Goal-Oriented Cognitive Rehabilitation vs As-Usual Care Outcomes in Parkinson Disease

older man in wheelchair
older man in wheelchair
Cognitive rehabilitation may be an effective therapy for Parkinson-associated dementias.

Among patients with Parkinson disease-associated dementias, goal-oriented cognitive rehabilitation improved goal attainment and related satisfaction and may be an effective nonpharmacologic therapy in this patient population, according to research published in the International Journal of Geriatric Psychiatry.

In this pilot randomized controlled trial (Cognitive Rehabilitation for Parkinson’s Disease Dementia; CORD PD), participants with dementias associated with Parkinson disease were randomly assigned to receive goal-oriented cognitive rehabilitation (n=10), relaxation therapy (n=10), or treatment as usual (n=9). At baseline, all participants set goals for themselves in an interview. The primary outcomes were self-rated goal attainment and satisfaction with goal attainment at 2 and 6 months.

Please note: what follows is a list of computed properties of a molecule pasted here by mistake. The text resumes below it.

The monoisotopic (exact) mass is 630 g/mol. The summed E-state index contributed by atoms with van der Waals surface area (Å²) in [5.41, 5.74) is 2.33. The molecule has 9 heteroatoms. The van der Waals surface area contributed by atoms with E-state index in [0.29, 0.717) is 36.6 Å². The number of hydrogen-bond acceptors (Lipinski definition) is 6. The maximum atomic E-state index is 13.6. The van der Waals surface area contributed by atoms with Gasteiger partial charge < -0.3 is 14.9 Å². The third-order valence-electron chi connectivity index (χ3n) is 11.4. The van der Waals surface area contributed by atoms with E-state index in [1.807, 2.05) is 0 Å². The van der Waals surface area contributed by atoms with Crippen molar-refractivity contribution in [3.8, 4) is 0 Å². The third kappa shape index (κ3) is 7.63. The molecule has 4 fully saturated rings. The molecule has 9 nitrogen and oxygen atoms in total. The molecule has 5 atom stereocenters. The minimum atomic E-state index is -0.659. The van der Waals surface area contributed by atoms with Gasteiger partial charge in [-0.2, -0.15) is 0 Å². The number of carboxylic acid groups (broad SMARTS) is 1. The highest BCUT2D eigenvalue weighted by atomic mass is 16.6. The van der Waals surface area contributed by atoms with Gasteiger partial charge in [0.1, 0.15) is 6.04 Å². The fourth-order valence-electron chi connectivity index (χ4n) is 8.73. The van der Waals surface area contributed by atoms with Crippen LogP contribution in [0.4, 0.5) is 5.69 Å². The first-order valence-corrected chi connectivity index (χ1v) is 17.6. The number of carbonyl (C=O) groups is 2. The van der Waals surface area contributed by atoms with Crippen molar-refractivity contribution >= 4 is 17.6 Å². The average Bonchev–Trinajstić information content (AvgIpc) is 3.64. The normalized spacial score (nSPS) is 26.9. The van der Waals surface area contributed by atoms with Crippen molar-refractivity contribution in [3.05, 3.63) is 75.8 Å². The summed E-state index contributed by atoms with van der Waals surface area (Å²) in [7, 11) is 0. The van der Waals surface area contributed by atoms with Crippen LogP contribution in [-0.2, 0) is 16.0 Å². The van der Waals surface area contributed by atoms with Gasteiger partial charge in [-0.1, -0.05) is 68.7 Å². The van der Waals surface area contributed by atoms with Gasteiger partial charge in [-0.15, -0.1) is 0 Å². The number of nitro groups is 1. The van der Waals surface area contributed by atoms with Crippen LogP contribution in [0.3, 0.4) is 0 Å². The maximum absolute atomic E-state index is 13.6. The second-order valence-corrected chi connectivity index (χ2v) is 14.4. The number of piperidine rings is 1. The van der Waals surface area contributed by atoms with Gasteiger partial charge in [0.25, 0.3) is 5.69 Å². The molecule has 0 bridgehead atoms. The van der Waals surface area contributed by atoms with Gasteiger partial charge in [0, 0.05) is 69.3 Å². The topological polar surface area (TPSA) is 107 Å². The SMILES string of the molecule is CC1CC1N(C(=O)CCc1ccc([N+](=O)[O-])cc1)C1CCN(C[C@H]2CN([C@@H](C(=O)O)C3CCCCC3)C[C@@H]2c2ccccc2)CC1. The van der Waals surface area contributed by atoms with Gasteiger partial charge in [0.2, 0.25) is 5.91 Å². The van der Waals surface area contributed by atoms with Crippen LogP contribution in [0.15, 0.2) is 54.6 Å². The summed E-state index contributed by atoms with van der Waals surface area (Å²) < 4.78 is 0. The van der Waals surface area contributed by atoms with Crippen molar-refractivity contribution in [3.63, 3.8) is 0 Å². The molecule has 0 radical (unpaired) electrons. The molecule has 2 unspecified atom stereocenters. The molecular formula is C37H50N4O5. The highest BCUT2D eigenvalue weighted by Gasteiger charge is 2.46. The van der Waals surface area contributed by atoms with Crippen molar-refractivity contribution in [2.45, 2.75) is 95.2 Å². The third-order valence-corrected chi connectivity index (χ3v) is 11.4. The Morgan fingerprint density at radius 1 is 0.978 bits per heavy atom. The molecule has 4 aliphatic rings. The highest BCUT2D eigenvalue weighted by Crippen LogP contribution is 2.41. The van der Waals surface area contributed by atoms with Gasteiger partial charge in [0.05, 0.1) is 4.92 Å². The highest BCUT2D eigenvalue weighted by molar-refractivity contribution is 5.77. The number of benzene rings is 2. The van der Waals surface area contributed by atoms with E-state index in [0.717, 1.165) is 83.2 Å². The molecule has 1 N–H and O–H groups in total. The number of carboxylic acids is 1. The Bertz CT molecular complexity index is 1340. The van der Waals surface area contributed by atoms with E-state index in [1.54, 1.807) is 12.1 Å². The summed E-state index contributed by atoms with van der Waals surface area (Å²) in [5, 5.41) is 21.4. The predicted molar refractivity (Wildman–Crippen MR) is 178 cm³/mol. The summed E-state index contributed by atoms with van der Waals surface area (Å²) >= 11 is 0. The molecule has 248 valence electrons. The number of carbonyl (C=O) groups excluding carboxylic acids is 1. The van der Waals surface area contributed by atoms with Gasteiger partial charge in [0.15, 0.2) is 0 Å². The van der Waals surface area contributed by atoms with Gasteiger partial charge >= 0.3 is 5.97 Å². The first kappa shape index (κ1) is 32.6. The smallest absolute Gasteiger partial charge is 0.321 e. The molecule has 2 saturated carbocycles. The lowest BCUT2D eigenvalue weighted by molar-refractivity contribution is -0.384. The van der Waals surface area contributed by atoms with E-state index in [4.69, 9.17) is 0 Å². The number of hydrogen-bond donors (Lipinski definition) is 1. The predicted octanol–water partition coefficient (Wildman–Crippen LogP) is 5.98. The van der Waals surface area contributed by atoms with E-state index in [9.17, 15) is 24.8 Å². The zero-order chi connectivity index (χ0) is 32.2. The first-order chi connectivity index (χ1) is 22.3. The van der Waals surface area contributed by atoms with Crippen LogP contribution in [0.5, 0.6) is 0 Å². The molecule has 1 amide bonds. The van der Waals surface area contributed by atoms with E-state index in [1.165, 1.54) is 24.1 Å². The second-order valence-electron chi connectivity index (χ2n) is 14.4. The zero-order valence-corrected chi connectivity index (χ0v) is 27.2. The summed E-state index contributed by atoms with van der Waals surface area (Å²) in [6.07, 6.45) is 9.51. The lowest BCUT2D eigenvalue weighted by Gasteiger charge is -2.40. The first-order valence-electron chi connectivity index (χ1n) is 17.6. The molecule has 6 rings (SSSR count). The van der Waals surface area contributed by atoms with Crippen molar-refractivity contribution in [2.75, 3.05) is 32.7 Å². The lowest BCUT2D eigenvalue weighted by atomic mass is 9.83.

Cognitive rehabilitation improved self-rated goal attainment compared with treatment as usual (P =.004) and with relaxation therapy (P =.002) at 2 months. Similarly, at 6 months, cognitive rehabilitation remained superior to both treatment as usual (P =.015) and relaxation therapy (P =.003).

Compared with treatment as usual and relaxation therapy at 2 months, cognitive rehabilitation was associated with improved mood, self-efficacy, social domain of quality of life, and caregiver-rated goal attainment. Similarly, at 6 months, delayed recall, health status, quality of life, and caregiver-rated goal attainment were improved in patients who received cognitive rehabilitation relative to the other groups.

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Caregivers of patients enrolled in cognitive rehabilitation reported lower stress levels and higher overall health compared with caregivers of patients in the control groups.

The study authors concluded that the results “provide primary evidence of the potential effectiveness of goal-oriented [cognitive rehabilitation] for promoting functional independence in people with [Parkinson disease dementia] and [dementia with Lewy bodies], and improving their well-being and that of their [caregivers].”


Hindle JV, Watermeyer TJ, Roberts J, et al. Goal-orientated cognitive rehabilitation for dementias associated with Parkinson’s disease — A pilot randomised controlled trial [published online January 4, 2018]. Int J Geriatr Psychiatry. doi:10.1002/gps.4845